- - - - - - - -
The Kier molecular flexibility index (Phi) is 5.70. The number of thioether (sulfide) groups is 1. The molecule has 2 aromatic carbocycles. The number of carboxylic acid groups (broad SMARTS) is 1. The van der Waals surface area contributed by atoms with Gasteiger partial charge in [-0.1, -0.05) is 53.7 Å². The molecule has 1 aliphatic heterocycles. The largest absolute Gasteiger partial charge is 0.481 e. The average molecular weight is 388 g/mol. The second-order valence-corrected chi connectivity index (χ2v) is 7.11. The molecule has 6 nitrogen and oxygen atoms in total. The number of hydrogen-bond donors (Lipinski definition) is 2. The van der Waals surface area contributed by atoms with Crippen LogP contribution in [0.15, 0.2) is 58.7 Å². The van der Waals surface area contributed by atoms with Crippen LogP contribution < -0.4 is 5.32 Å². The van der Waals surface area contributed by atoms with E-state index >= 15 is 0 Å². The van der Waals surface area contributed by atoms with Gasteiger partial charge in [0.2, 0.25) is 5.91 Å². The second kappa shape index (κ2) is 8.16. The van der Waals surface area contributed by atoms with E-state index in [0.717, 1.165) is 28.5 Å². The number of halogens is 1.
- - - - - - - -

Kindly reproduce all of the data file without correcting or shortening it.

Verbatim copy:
The Kier molecular flexibility index (Phi) is 5.70. The number of thioether (sulfide) groups is 1. The molecule has 2 aromatic carbocycles. The number of carboxylic acid groups (broad SMARTS) is 1. The van der Waals surface area contributed by atoms with Gasteiger partial charge in [-0.1, -0.05) is 53.7 Å². The molecule has 1 aliphatic heterocycles. The largest absolute Gasteiger partial charge is 0.481 e. The average molecular weight is 388 g/mol. The second-order valence-corrected chi connectivity index (χ2v) is 7.11. The molecule has 6 nitrogen and oxygen atoms in total. The number of hydrogen-bond donors (Lipinski definition) is 2. The van der Waals surface area contributed by atoms with Crippen LogP contribution in [0.15, 0.2) is 58.7 Å². The van der Waals surface area contributed by atoms with Crippen LogP contribution < -0.4 is 5.32 Å². The van der Waals surface area contributed by atoms with E-state index >= 15 is 0 Å². The van der Waals surface area contributed by atoms with Gasteiger partial charge in [0.2, 0.25) is 5.91 Å². The second kappa shape index (κ2) is 8.16. The van der Waals surface area contributed by atoms with E-state index in [0.717, 1.165) is 28.5 Å². The number of halogens is 1.